The Role of Metamaterials in a Sustainable Future
Our world is full of conventional materials that have limited uses and potential. We use plastic to strengthen glass windows, aluminum to prevent corrosion, and copper to conduct electricity, but their efficiencies as bulk materials may restrict their potential. To carry them beyond these limits, we are now realizing new limits by using metamaterial technology.
Metamaterials are a new class of materials that are pioneering a technological revolution that impacts almost every industry, particularly in clean technology. With minimal intervention, metamaterials are able to enhance existing products that may have already reached their efficiency capacity. Now we can overcome obstacles in the industry by using an entirely new technology.
Energy efficiency is an important topic for clean technologies that compete against fossil fuel-based energy alternatives. Where many sustainable energy sources are expensive, fossil fuel still is a relatively inexpensive and reliable source to our dependence on electricity. This dependence on electricity is not likely to change, but at least the sources for harvesting it are becoming greener. With metamaterials, these evolving cleantech solutions can aid replacing toxic elements with clean, sustainable, and efficient sources that reduce carbon emissions.
The word “meta” comes from a Greek word that means “to go beyond.” Although metamaterials use conventional materials such as metals and plastics, they act entirely different than their bulk materials do. Within a metamaterial are microscopic patterns that interact with light in unconventional ways. For example, metamaterials can block, enhance, or absorb light to provide a vast array of product applications including those in the cleantech industry.
What can they do?
Solar energy is one of the most promising clean technologies that is changing the world. It promises a long term energy solution. A remote island off the coast of Australia, for example, is now completely powered by solar energy thanks to Tesla’s micro grid. It’s not only a testament to the incredible improvements in photovoltaic panels since they were invented in 1839, but also to our ability to reduce our carbon emissions.
Until recently, solar panels were only expected to reach a theoretical limit of 33.7% in ideal circumstances (Shockley–Queisser limit). With metamaterials, we have the potential to absorb not only the light that directly passes into a solar panel, but also light that enters it from wide angles. Conventional methods use a sturdy structure that pivots to face the sun for maximum efficiency, but this may no longer be necessary. When light hits a metamaterial optimized for solar panels, it is redirected and absorbed instead reflecting away by the panel’s structure.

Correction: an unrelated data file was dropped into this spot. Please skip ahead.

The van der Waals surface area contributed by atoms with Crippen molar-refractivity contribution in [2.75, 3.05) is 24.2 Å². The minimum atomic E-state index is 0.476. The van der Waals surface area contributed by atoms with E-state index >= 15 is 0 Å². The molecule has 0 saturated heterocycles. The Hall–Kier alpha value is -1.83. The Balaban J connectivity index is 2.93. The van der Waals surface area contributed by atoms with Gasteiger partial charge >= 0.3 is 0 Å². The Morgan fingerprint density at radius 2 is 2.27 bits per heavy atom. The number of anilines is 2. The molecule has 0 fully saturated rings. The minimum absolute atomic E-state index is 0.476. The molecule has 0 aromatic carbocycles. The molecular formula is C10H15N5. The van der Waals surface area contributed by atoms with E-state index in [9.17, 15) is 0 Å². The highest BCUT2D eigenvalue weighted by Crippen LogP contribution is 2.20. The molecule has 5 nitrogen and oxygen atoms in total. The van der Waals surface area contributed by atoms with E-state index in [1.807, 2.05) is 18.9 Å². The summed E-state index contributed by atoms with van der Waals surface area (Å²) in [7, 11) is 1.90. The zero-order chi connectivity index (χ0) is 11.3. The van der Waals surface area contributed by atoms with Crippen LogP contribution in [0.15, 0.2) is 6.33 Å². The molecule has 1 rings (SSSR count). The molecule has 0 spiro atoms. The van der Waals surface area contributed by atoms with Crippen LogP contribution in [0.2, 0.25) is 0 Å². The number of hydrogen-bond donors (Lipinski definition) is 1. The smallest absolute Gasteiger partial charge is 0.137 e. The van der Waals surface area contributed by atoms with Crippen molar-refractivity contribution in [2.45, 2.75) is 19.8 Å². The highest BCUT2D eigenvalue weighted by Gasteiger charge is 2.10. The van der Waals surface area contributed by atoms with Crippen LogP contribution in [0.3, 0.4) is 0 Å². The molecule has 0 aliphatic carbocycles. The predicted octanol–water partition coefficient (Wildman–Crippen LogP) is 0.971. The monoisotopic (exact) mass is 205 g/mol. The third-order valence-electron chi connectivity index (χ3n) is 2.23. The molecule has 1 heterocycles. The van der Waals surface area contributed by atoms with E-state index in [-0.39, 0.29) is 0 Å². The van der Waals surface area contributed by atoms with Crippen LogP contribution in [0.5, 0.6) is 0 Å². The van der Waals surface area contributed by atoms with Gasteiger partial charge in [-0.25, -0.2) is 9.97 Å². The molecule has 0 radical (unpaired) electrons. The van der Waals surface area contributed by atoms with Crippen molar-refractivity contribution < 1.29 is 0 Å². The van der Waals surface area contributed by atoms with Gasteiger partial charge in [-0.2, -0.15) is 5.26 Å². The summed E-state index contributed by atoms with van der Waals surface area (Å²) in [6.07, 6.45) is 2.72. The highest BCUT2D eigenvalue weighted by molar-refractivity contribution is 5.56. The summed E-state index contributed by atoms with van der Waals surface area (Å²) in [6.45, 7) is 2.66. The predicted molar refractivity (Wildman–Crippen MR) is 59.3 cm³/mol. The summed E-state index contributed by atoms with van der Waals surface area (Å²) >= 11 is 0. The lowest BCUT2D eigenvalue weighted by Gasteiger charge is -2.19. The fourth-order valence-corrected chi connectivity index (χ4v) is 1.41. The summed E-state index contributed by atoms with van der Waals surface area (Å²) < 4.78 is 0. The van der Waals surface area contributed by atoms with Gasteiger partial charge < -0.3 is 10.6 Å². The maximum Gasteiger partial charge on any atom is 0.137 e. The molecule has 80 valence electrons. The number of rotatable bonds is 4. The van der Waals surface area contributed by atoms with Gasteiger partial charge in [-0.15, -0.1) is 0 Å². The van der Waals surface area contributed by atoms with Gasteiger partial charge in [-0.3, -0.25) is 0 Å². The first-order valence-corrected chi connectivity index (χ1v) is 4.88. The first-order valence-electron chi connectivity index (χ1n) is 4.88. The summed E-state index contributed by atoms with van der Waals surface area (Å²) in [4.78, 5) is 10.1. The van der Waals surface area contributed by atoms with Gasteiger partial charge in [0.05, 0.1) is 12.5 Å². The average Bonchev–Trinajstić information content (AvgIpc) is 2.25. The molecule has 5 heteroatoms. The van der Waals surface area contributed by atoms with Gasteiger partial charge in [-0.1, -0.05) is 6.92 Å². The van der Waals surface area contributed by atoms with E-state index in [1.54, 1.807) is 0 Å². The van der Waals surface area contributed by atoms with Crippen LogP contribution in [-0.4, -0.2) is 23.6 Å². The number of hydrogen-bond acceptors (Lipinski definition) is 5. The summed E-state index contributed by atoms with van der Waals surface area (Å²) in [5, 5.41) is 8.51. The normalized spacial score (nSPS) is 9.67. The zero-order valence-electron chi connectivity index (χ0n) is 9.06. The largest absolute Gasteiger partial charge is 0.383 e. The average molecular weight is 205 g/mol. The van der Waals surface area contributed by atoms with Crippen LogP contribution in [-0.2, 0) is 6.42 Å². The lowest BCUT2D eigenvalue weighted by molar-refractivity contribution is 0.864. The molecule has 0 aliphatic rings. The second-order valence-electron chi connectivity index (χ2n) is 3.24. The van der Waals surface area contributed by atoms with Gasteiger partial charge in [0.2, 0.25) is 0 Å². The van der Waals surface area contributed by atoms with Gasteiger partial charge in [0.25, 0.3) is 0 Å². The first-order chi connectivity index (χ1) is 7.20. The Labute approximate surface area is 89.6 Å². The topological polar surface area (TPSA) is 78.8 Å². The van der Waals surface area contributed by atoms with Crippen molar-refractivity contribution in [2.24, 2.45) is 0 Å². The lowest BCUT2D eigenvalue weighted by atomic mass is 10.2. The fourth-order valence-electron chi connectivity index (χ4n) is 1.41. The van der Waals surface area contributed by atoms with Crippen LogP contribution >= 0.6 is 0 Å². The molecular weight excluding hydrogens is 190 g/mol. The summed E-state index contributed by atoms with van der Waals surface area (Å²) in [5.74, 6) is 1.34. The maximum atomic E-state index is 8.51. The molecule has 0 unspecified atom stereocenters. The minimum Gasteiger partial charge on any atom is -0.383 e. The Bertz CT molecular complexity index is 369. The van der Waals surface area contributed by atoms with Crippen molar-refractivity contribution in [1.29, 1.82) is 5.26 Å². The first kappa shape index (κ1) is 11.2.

Light emitting diodes (LEDs) are the obvious lighting solution for residential use, however they offer limited brightness levels for other applications. In many cases, they can be up to 80% more efficient than a 60-watt incandescent bulb, But for applications that require higher brightness levels or “lumen output,” incandescent, halogen, or fluorescence lighting still dominate. Aiming for high brightness LEDs sometimes leads to reduced efficiency and still may not offer sufficient lumen output for industrial spaces such as warehouses or retail stores. With metamaterials, light has the potential to be extracted and redirected to improve lumen output and drastically expand the potential for LED applications.
Integrating metamaterials with clean technology means improved efficiency, reduced carbon emissions, and a brighter world. It’s part of a new technological revolution that can change how we use, interact, and benefit from light in any industry. Perhaps someday we will send metamaterial infused solar panels on spacecraft or use metamaterial LEDs to eliminate incandescent light altogether. With an optimistic outlook and a unified goal for a sustainable future, scientists are on the right track for a future that is filled with life-changing and sustainable cleantech.
Topics: Smart Materials